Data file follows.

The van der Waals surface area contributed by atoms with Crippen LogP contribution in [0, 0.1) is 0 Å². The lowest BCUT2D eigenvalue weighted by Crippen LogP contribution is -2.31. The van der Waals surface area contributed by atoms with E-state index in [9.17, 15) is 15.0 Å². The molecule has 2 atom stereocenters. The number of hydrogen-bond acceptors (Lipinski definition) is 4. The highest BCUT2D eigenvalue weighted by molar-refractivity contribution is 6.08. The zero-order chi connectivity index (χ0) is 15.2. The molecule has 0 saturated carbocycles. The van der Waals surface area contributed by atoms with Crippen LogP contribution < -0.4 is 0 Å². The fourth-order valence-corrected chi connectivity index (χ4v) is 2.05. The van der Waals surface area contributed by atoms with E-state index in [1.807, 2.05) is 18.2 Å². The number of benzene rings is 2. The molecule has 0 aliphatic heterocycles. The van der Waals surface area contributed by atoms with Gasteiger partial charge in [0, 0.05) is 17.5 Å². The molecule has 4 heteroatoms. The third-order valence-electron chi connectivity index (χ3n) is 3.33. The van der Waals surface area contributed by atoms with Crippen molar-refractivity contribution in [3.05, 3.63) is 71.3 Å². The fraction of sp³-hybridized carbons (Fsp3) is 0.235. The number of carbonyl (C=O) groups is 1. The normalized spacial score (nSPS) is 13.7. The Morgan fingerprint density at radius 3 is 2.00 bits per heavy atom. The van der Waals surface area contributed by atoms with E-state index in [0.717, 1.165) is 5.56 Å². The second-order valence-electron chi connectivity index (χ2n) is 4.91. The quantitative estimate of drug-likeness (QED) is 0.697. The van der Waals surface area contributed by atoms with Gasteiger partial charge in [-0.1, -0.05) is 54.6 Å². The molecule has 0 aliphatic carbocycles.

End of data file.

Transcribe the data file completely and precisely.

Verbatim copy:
The van der Waals surface area contributed by atoms with Crippen LogP contribution in [0, 0.1) is 0 Å². The lowest BCUT2D eigenvalue weighted by Crippen LogP contribution is -2.31. The van der Waals surface area contributed by atoms with E-state index in [9.17, 15) is 15.0 Å². The molecule has 2 atom stereocenters. The number of hydrogen-bond acceptors (Lipinski definition) is 4. The highest BCUT2D eigenvalue weighted by molar-refractivity contribution is 6.08. The zero-order chi connectivity index (χ0) is 15.2. The molecule has 0 saturated carbocycles. The van der Waals surface area contributed by atoms with Crippen LogP contribution < -0.4 is 0 Å². The fourth-order valence-corrected chi connectivity index (χ4v) is 2.05. The van der Waals surface area contributed by atoms with E-state index in [1.807, 2.05) is 18.2 Å². The number of benzene rings is 2. The molecule has 0 aliphatic heterocycles. The van der Waals surface area contributed by atoms with Gasteiger partial charge in [0, 0.05) is 17.5 Å². The molecule has 4 heteroatoms. The third-order valence-electron chi connectivity index (χ3n) is 3.33. The van der Waals surface area contributed by atoms with Crippen molar-refractivity contribution in [3.05, 3.63) is 71.3 Å². The fraction of sp³-hybridized carbons (Fsp3) is 0.235. The number of carbonyl (C=O) groups is 1. The normalized spacial score (nSPS) is 13.7. The Morgan fingerprint density at radius 3 is 2.00 bits per heavy atom. The van der Waals surface area contributed by atoms with E-state index in [0.717, 1.165) is 5.56 Å². The second-order valence-electron chi connectivity index (χ2n) is 4.91. The quantitative estimate of drug-likeness (QED) is 0.697. The van der Waals surface area contributed by atoms with Gasteiger partial charge in [-0.1, -0.05) is 54.6 Å². The molecule has 0 aliphatic carbocycles.